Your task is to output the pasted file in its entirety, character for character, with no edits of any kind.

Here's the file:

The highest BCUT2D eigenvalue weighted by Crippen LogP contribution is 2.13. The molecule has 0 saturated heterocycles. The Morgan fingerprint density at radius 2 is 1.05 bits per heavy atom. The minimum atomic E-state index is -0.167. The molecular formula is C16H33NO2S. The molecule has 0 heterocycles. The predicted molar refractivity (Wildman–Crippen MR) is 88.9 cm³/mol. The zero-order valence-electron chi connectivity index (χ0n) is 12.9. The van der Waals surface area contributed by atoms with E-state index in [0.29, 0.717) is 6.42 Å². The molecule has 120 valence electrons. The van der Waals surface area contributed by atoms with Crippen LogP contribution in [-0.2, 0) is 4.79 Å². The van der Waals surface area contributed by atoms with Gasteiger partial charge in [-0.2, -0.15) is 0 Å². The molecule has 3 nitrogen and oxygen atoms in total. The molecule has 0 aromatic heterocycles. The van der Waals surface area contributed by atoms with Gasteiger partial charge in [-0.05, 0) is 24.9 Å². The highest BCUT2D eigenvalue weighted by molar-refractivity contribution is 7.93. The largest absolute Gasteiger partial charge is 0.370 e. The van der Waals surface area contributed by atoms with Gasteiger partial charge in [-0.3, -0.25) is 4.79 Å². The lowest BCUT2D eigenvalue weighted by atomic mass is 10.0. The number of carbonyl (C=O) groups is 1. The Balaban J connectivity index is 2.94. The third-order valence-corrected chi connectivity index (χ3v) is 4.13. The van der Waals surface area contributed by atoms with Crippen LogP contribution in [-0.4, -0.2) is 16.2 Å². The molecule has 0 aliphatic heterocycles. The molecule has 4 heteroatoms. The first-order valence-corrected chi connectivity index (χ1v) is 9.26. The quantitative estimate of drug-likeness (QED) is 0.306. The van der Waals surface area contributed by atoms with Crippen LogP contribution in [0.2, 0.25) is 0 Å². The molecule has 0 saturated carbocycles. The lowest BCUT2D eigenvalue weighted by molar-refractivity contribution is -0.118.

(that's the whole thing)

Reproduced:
The highest BCUT2D eigenvalue weighted by Crippen LogP contribution is 2.13. The molecule has 0 saturated heterocycles. The Morgan fingerprint density at radius 2 is 1.05 bits per heavy atom. The minimum atomic E-state index is -0.167. The molecular formula is C16H33NO2S. The molecule has 0 heterocycles. The predicted molar refractivity (Wildman–Crippen MR) is 88.9 cm³/mol. The zero-order valence-electron chi connectivity index (χ0n) is 12.9. The van der Waals surface area contributed by atoms with E-state index in [0.29, 0.717) is 6.42 Å². The molecule has 120 valence electrons. The van der Waals surface area contributed by atoms with Crippen LogP contribution in [-0.2, 0) is 4.79 Å². The van der Waals surface area contributed by atoms with Gasteiger partial charge in [-0.2, -0.15) is 0 Å². The molecule has 3 nitrogen and oxygen atoms in total. The molecule has 0 aromatic heterocycles. The van der Waals surface area contributed by atoms with Gasteiger partial charge in [-0.05, 0) is 24.9 Å². The highest BCUT2D eigenvalue weighted by molar-refractivity contribution is 7.93. The largest absolute Gasteiger partial charge is 0.370 e. The van der Waals surface area contributed by atoms with Gasteiger partial charge in [-0.3, -0.25) is 4.79 Å². The lowest BCUT2D eigenvalue weighted by atomic mass is 10.0. The number of carbonyl (C=O) groups is 1. The Balaban J connectivity index is 2.94. The third-order valence-corrected chi connectivity index (χ3v) is 4.13. The van der Waals surface area contributed by atoms with Crippen LogP contribution in [-0.4, -0.2) is 16.2 Å². The molecule has 0 aliphatic heterocycles. The molecule has 4 heteroatoms. The first-order valence-corrected chi connectivity index (χ1v) is 9.26. The quantitative estimate of drug-likeness (QED) is 0.306. The van der Waals surface area contributed by atoms with Crippen LogP contribution in [0.2, 0.25) is 0 Å². The molecule has 0 saturated carbocycles. The lowest BCUT2D eigenvalue weighted by molar-refractivity contribution is -0.118.